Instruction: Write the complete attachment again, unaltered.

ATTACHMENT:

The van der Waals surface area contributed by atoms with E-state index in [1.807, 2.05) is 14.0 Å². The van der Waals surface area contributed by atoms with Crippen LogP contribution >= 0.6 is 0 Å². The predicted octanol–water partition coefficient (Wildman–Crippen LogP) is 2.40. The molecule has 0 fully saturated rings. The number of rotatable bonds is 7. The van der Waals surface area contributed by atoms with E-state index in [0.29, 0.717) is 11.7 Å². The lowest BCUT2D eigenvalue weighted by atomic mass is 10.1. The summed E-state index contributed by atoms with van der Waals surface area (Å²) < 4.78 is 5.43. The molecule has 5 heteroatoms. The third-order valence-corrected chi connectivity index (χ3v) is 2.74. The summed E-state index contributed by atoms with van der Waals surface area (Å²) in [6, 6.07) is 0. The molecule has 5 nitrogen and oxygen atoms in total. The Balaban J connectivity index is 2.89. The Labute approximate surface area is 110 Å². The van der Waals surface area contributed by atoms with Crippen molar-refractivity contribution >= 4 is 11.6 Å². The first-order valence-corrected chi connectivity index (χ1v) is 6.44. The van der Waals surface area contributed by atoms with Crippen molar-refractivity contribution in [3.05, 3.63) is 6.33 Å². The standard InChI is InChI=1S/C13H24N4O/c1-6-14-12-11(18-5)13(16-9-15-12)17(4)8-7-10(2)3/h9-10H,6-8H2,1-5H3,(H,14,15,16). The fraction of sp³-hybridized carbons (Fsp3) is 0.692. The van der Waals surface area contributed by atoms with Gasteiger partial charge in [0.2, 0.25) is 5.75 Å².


The van der Waals surface area contributed by atoms with E-state index in [1.807, 2.05) is 14.0 Å². The van der Waals surface area contributed by atoms with Crippen LogP contribution >= 0.6 is 0 Å². The predicted octanol–water partition coefficient (Wildman–Crippen LogP) is 2.40. The molecule has 0 fully saturated rings. The number of rotatable bonds is 7. The van der Waals surface area contributed by atoms with E-state index in [0.29, 0.717) is 11.7 Å². The lowest BCUT2D eigenvalue weighted by atomic mass is 10.1. The summed E-state index contributed by atoms with van der Waals surface area (Å²) < 4.78 is 5.43. The molecule has 5 heteroatoms. The third-order valence-corrected chi connectivity index (χ3v) is 2.74. The summed E-state index contributed by atoms with van der Waals surface area (Å²) in [6, 6.07) is 0. The molecule has 5 nitrogen and oxygen atoms in total. The Balaban J connectivity index is 2.89. The Labute approximate surface area is 110 Å². The van der Waals surface area contributed by atoms with Crippen molar-refractivity contribution >= 4 is 11.6 Å². The first-order valence-corrected chi connectivity index (χ1v) is 6.44. The van der Waals surface area contributed by atoms with Crippen molar-refractivity contribution in [3.05, 3.63) is 6.33 Å². The standard InChI is InChI=1S/C13H24N4O/c1-6-14-12-11(18-5)13(16-9-15-12)17(4)8-7-10(2)3/h9-10H,6-8H2,1-5H3,(H,14,15,16). The fraction of sp³-hybridized carbons (Fsp3) is 0.692. The van der Waals surface area contributed by atoms with Gasteiger partial charge in [0.2, 0.25) is 5.75 Å².